And if that was not enough to scare me, I had to contend with the human element – especially as I reached areas that were more populated. A woman hiking by herself drew attention.
Despite these real and perceived obstacles, I faced each day with exuberance and a sense of adventure. I had my days where I could not find the trail and had to retrace my steps. (The Arizona trail is a combination of trails and many are marked with old signage or unmarked – the Arizona Trail Association is working out these glitches).
One day, I was so turned around after trying to fruitlessly retrace my steps twice, that I hailed a family on horseback and begged for a ride. I wasn’t technically on the Arizona Trail, hence the problem, so it was okay to hitchhike (I could still claim that I hiked the entire trail, and not ridden for any portion of it). For someone who was afraid of horses, my fear was quickly dispelled as I thought of the miles my feet would be spared. Fortunately, the family gave me a lift, riding double with the mom. We started getting into creek beds that were dry and very rocky. At this point, the horse was afraid, so she got off and coaxed the horse along, leading him through the difficult terrain. It was quite an adventure!
After more hours of useless hiking, I had but a couple of hours to retrace my steps to my starting point before dark. Cell coverage was sporadic during most of the hike, but came through during these crucial times. And luckily, Bob could drive back to that morning’s drop-off point and spare me from having to spend a tentless night in the wild.
Many were the times in which I faced an impasse because of lack of signage, scouting the area in all directions in order not to make a rash decision. These times taught me about obstacles we each face at one time or another and what lessons we can glean from those times.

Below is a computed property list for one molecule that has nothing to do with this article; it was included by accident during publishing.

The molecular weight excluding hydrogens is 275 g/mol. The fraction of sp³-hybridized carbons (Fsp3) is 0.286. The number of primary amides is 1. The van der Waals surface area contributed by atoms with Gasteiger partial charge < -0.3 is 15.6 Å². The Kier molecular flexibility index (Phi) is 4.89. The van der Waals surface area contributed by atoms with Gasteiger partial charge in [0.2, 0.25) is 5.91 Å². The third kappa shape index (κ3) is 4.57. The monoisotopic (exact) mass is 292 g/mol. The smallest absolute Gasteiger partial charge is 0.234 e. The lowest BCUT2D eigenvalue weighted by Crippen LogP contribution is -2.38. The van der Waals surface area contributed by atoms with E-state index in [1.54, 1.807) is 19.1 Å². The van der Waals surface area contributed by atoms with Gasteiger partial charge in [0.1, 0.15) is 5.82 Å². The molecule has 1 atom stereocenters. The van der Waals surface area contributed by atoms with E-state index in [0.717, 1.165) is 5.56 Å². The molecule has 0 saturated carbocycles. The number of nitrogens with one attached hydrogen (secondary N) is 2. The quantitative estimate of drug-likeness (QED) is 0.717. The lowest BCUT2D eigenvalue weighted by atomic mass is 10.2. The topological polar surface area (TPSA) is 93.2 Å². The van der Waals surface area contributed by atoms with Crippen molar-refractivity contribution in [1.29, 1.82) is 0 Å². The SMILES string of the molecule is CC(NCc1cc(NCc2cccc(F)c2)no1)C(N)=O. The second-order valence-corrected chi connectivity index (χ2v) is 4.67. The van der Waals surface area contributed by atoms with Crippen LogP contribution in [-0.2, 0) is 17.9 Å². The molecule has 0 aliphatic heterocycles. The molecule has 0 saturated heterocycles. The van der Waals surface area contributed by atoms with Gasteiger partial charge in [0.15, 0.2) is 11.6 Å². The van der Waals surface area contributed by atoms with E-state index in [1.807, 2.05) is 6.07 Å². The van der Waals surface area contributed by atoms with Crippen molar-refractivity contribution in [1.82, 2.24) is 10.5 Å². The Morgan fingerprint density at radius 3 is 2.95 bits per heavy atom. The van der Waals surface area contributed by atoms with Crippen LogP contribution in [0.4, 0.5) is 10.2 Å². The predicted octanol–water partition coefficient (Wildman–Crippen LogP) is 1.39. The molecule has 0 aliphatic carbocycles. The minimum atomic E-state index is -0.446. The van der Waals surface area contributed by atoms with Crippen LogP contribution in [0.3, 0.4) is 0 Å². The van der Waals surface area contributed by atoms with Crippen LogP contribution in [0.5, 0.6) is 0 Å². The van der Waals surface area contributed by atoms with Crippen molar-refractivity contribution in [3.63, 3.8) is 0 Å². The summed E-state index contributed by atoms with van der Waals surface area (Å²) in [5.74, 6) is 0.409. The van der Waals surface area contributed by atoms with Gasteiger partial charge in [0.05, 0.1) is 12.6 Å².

My mind had time to be still and so I learned how to be silent and appreciate myself; laugh at my blunders; have faith in others; overcome the pressures that the hike was having on my marriage. Some days the MS symptoms were worse than others and I would trip and fall more often. When I did I was grateful that I could do so, because I still have the ability to hike. And each day I walked for those who could not.
Originally, it was my intention to bring awareness and inspire others, yet it was I who was fortunate to be inspired by those who extended love and hospitality to me. Some of those I met on the trail, others wrote to thank me for encouraging and instilling hope, while new friends opened up their homes and volunteered their personal time to hike with me.
After 80 days on the trail, I was blessed to have had my dad and brother, as well as my best friend from high school join me on this journey. My husband, who supported me throughout every phase of the entire hike (while wearing the driver, camp-setter, cook, and hiker hats in the process), was instrumental in my beginning and successfully completing the hike.
So, on that momentous occasion as I took my final steps towards the 817th mile marker, I remembered all of those with MS for whom I had walked, all those who had helped or wished us well, and all our dreams, trials, and tribulations; and the tears flowed joyfully.
Now, on to the next adventure!